Last night, Ellie slept fitfully at best. She woke up A LOT. She might have been too hot (it was warmer last night than it has been), but I suspected that darn foot. Wouldn't you know this morning it was every bit as swollen as yesterday afternoon when I rucked up at the emergency room? She had no fever, it wasn't discolored (just red), and she could put weight on it (though she didn't want to), so I let her go to school. There, I ran into a grandma who noticed her limping and thus was treated to the whole story. Without batting an eyelash, she calmly said, "She stepped on a bee."
That is exactly what it was. In retrospect, it all makes so much sense! Even at the time she was wailing in the sand, Ellie kept screaming, "It was a jellyfish!" when I told her it was a splinter. I knew the pain was wrong for a splinter, but I also knew a jellyfish hadn't been the cause. Of course, the pain felt the same to her. It was a powerful sting! She stepped on a bee. I'm off to write a letter to Princess Margaret Hospital now, thanking them for their kindness and quick service, but suggesting they might take a lesson in diagnosis from a grandma.

Pronunciation: \ˈgran(d)-ˌmä, -ˌmȯ; ˈgra-ˌmä, -ˌmȯ\
Function: noun
Date: 1867
Definition: mama with experience
(all but definition found on Merriam-Webster's online dictionary)


Karly said...

Oh my...that certainly was an eventful day! I am so glad that it wasn't a jellyfish, but so sorry that Ellie got a bee sting. I can't believe that the doc at the hospital couldn't come up with that (actually, really it doesn't surprise me, but at least it wasn't a long wait). And thank goodness for grandmothers!!

I hope that Ellie is feeling better now and I am super glad she's not allergic to bees! Sending her lots of hugs and kisses (and some for the rest of you too!)

Anonymous said...

Poor Ellie, I hope that her little foot is better now and that it doesn't go all itchy. If it does, pediatric Benadryl is great.

Christine said...

Poor little Ellie - hope her foot has recovered now? Surely they should have recognized a bee sting... I love your grandmother definition :)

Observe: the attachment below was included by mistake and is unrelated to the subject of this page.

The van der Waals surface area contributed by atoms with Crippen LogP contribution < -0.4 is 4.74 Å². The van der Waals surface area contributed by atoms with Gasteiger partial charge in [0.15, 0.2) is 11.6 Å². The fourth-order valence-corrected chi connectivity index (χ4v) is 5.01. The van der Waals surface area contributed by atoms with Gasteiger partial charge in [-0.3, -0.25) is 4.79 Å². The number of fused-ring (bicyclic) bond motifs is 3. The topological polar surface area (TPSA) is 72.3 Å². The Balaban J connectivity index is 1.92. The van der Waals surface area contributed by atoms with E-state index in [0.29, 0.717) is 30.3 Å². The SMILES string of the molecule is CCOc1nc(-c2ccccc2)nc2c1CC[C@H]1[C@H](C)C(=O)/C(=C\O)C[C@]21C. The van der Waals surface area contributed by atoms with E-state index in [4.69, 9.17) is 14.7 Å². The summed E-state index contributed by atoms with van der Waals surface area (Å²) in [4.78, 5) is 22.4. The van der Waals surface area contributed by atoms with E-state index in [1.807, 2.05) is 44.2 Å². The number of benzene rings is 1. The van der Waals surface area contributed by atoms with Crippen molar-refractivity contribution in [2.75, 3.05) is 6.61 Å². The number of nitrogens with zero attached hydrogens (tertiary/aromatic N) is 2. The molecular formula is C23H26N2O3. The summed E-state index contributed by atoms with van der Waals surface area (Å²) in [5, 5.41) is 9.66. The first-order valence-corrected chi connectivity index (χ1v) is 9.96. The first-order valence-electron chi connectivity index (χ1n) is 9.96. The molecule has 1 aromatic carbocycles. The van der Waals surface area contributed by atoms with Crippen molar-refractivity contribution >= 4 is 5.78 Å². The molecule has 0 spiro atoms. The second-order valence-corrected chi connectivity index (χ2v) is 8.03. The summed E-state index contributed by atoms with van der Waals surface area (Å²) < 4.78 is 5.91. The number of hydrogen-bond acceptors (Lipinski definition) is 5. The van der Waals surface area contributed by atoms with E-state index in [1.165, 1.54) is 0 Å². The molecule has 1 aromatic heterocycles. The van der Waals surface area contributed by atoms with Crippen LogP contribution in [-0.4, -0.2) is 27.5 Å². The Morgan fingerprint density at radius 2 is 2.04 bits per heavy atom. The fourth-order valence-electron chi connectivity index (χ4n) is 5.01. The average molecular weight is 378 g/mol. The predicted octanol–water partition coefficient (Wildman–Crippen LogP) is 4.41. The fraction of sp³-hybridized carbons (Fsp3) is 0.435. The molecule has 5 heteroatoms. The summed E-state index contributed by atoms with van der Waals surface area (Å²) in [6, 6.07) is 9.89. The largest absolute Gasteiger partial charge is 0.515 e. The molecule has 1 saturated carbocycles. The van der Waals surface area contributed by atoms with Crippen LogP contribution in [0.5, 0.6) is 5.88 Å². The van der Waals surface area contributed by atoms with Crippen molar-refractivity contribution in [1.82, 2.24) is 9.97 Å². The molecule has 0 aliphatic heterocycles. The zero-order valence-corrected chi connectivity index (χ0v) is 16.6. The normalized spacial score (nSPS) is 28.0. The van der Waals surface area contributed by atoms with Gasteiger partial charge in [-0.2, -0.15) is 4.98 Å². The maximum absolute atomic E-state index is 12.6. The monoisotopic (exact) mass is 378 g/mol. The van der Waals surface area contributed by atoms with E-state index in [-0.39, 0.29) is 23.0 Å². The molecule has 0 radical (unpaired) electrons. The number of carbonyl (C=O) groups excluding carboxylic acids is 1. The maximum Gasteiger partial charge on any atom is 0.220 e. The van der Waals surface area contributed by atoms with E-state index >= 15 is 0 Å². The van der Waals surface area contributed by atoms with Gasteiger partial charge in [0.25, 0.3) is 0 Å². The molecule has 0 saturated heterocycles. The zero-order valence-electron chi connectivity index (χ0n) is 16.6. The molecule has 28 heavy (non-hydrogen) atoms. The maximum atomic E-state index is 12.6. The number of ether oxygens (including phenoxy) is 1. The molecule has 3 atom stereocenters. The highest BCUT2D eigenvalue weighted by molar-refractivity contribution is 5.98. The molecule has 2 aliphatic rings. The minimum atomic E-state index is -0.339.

meghan said...

Isn't it amazing how you try to do a simple task like reward yourself for good behavior and things go so pear shaped?

It's also amazing how most doctors are pent up in school and reading books so long they lose the basics of life experience. Then they get stuck in a hospital where the clientle is also limited to hospital types. I think doctors should have to do travel doctoring and house calls because it's only when you get out and experience life do you learn to remedy the problems that occur!

But that may just be my opinion...

Anonymous said...

Oh my dear my dear! Thank goodness she did not inherit her extreme allergy to bee stings that I have! When I was 4 I stepped on a bee in the small front yard of our house, by the time I got to the door of the house my Mom said my leg was the size of any elephants! I vaguely remember a trip to the Doctor, elevation swelling and pain! Poor Ellie, the pain! Poor Jennifer, trying to reward the kids, only to have all that sadness and drama and pain! There is a commercial here that shows something going horribly wrong (one of them shows a man on a trampoline jumping up and down getting ready to jump over the trampoline into a pool, instead he hits the side of the trampoline HARD in his groin area) a little ditty is playing and the announcer says "Life comes at 'ya fast" I think that day, life came at 'ya FAST!! Now you know stingers are a bit triangular, if it is sticking out it is probably a stinger. Ice, elevation, pediatric benadryl and ice cream are almost always extremely helpful. Kudos to you for going to the Dr. when you knew it would be such a pain. You always do the right thing, no matter what. You are an AMAZING Mom! Maybe I should write a children's book about being stung by a bee, and you could illustrate it. Think of how many Moms and kids would love to read that book after their very own experience. Hmmm......